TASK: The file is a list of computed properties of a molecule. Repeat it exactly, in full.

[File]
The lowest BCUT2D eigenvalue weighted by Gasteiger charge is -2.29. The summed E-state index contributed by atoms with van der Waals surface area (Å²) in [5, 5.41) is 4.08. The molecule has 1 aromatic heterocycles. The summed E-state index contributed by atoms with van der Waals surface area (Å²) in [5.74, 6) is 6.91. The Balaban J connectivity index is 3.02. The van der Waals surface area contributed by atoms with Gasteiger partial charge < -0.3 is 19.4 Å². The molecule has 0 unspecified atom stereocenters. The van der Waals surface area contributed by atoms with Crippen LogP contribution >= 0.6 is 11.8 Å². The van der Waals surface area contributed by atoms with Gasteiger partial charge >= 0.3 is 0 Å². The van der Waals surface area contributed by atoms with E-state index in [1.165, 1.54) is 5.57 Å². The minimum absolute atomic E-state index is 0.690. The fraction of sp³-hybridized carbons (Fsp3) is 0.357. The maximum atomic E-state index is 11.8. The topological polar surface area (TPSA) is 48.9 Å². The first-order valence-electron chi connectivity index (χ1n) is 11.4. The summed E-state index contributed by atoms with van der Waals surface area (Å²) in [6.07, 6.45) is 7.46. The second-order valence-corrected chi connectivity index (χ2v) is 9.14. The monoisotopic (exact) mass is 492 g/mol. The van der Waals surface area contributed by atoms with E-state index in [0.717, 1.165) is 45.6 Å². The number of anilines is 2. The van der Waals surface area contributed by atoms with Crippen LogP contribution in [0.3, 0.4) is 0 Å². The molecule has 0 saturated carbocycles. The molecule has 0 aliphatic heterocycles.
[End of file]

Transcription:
The lowest BCUT2D eigenvalue weighted by Gasteiger charge is -2.29. The summed E-state index contributed by atoms with van der Waals surface area (Å²) in [5, 5.41) is 4.08. The molecule has 1 aromatic heterocycles. The summed E-state index contributed by atoms with van der Waals surface area (Å²) in [5.74, 6) is 6.91. The Balaban J connectivity index is 3.02. The van der Waals surface area contributed by atoms with Gasteiger partial charge < -0.3 is 19.4 Å². The molecule has 0 unspecified atom stereocenters. The van der Waals surface area contributed by atoms with Crippen LogP contribution >= 0.6 is 11.8 Å². The van der Waals surface area contributed by atoms with Gasteiger partial charge >= 0.3 is 0 Å². The van der Waals surface area contributed by atoms with E-state index in [1.165, 1.54) is 5.57 Å². The minimum absolute atomic E-state index is 0.690. The fraction of sp³-hybridized carbons (Fsp3) is 0.357. The maximum atomic E-state index is 11.8. The topological polar surface area (TPSA) is 48.9 Å². The first-order valence-electron chi connectivity index (χ1n) is 11.4. The summed E-state index contributed by atoms with van der Waals surface area (Å²) in [6.07, 6.45) is 7.46. The second-order valence-corrected chi connectivity index (χ2v) is 9.14. The monoisotopic (exact) mass is 492 g/mol. The van der Waals surface area contributed by atoms with E-state index in [0.717, 1.165) is 45.6 Å². The number of anilines is 2. The van der Waals surface area contributed by atoms with Crippen LogP contribution in [0.3, 0.4) is 0 Å². The molecule has 0 saturated carbocycles. The molecule has 0 aliphatic heterocycles.